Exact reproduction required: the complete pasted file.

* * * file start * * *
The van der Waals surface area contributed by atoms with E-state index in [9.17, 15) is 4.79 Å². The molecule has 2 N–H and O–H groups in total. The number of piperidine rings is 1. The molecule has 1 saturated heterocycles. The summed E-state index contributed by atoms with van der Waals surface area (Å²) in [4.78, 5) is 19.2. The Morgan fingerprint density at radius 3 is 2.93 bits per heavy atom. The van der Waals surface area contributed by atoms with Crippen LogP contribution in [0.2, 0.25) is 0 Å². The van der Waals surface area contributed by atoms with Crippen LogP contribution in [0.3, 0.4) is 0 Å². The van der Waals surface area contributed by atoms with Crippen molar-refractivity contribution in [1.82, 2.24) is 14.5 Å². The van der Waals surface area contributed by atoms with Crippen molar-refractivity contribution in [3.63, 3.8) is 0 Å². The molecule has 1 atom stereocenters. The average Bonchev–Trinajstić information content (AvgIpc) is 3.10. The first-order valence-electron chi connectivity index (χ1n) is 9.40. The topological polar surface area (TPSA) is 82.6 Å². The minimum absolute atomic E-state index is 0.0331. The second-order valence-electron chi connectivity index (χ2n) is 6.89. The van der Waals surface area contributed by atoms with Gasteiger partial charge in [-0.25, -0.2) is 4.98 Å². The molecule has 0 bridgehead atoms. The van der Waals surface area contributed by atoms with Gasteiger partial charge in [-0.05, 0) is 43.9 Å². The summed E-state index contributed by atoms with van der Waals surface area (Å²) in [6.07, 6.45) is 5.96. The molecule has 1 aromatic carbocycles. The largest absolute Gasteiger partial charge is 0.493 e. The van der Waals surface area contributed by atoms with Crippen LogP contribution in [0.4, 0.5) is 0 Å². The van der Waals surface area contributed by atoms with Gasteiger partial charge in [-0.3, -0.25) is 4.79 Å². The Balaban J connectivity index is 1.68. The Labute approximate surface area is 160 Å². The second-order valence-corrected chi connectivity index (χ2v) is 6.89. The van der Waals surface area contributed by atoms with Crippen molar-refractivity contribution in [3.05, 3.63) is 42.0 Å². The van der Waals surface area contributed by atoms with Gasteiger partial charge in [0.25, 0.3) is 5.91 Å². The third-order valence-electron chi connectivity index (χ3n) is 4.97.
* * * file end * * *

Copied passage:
The van der Waals surface area contributed by atoms with E-state index in [9.17, 15) is 4.79 Å². The molecule has 2 N–H and O–H groups in total. The number of piperidine rings is 1. The molecule has 1 saturated heterocycles. The summed E-state index contributed by atoms with van der Waals surface area (Å²) in [4.78, 5) is 19.2. The Morgan fingerprint density at radius 3 is 2.93 bits per heavy atom. The van der Waals surface area contributed by atoms with Crippen LogP contribution in [0.2, 0.25) is 0 Å². The van der Waals surface area contributed by atoms with Crippen LogP contribution in [0.3, 0.4) is 0 Å². The van der Waals surface area contributed by atoms with Crippen molar-refractivity contribution in [1.82, 2.24) is 14.5 Å². The van der Waals surface area contributed by atoms with Crippen molar-refractivity contribution in [3.63, 3.8) is 0 Å². The molecule has 1 atom stereocenters. The average Bonchev–Trinajstić information content (AvgIpc) is 3.10. The first-order valence-electron chi connectivity index (χ1n) is 9.40. The topological polar surface area (TPSA) is 82.6 Å². The minimum absolute atomic E-state index is 0.0331. The second-order valence-electron chi connectivity index (χ2n) is 6.89. The van der Waals surface area contributed by atoms with Gasteiger partial charge in [-0.25, -0.2) is 4.98 Å². The molecule has 0 bridgehead atoms. The van der Waals surface area contributed by atoms with Gasteiger partial charge in [-0.05, 0) is 43.9 Å². The summed E-state index contributed by atoms with van der Waals surface area (Å²) in [6.07, 6.45) is 5.96. The molecule has 1 aromatic carbocycles. The largest absolute Gasteiger partial charge is 0.493 e. The van der Waals surface area contributed by atoms with Crippen LogP contribution in [0.4, 0.5) is 0 Å². The van der Waals surface area contributed by atoms with Gasteiger partial charge in [-0.3, -0.25) is 4.79 Å². The Balaban J connectivity index is 1.68. The Labute approximate surface area is 160 Å². The second-order valence-corrected chi connectivity index (χ2v) is 6.89. The van der Waals surface area contributed by atoms with Crippen molar-refractivity contribution in [3.05, 3.63) is 42.0 Å². The van der Waals surface area contributed by atoms with Gasteiger partial charge in [0.25, 0.3) is 5.91 Å². The third-order valence-electron chi connectivity index (χ3n) is 4.97.